Sometimes it's more fun to play a character without worrying about how likeable he is. Josh Lucas does that — and then some — in "The Mend," as a mess of a man, Mat, who moves into his estranged brother's apartment and promptly destroys pretty much everything around him. And in the true spirit of independent filmmaking, "The Mend" was even shot in writer-director John Magary's own apartment in Harlem — which led to some awkward moments on set.
Why do you think this character is as damaged and dangerous as he is?
What I would say is this is a guy who is justifying having given up. He's justifying, basically, his sort of anarchist idea about everything. It's a guy who has lost, and he's saying, "I lost because I don't give a f—," but the reality is they went hand-in-hand. He started to lose because he didn't give a f—. It's a kind of character and a kind of personality that, to be honest with you, more and more in my life I'm trying to stay away from thinking those thoughts. [Laughs] Because they lead to where he goes, which is basically homelessness.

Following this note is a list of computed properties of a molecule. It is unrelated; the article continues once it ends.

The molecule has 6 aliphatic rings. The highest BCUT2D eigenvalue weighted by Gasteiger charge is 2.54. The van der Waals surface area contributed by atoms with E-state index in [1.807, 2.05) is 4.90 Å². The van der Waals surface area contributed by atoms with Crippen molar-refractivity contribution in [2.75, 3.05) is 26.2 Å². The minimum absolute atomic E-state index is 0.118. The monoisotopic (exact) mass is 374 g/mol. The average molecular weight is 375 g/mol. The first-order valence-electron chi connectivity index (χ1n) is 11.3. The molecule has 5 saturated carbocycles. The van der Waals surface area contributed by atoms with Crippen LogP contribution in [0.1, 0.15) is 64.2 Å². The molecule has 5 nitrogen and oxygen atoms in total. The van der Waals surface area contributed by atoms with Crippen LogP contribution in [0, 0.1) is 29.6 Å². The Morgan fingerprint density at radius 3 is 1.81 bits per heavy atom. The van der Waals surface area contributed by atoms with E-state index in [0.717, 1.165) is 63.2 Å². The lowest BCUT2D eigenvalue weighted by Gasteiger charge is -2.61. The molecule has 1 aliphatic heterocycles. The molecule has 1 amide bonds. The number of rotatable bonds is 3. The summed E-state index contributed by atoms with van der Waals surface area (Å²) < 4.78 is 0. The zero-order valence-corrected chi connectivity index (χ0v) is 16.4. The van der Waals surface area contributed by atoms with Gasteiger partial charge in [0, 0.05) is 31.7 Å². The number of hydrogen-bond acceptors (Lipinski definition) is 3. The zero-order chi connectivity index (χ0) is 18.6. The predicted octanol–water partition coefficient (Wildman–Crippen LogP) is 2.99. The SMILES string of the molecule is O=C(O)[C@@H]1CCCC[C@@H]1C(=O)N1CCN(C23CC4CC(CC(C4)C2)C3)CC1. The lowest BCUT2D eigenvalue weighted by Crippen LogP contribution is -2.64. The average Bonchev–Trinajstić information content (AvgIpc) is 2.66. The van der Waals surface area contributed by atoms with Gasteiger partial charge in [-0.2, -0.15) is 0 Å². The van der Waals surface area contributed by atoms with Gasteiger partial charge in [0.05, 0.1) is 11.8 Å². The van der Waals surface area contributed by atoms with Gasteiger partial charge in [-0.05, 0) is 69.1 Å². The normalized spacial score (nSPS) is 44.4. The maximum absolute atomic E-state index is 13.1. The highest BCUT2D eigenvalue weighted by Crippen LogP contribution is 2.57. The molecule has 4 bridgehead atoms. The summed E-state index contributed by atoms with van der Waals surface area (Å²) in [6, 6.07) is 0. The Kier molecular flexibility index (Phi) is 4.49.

That sense of unhinged-ness, while terrifying in real life, is great in a movie.
It's a guy you don't want to have dinner with, but it's a guy you want to watch someone else have dinner with. [Laughs] It's not like an animal, but you know it's going to go wrong. It's just when it's going to go wrong is the question.
Where did his guttural, throaty noises come from?
My sense is he's sort of rotting from within. And look, I've known times in my life when I've drank too much, smoked too much, and this is a guy who's always in a space where his insides are just … you don't feel good. I think in a sense he's constantly hungover. It's not just that he is, even, but that feeling is there even when he's not.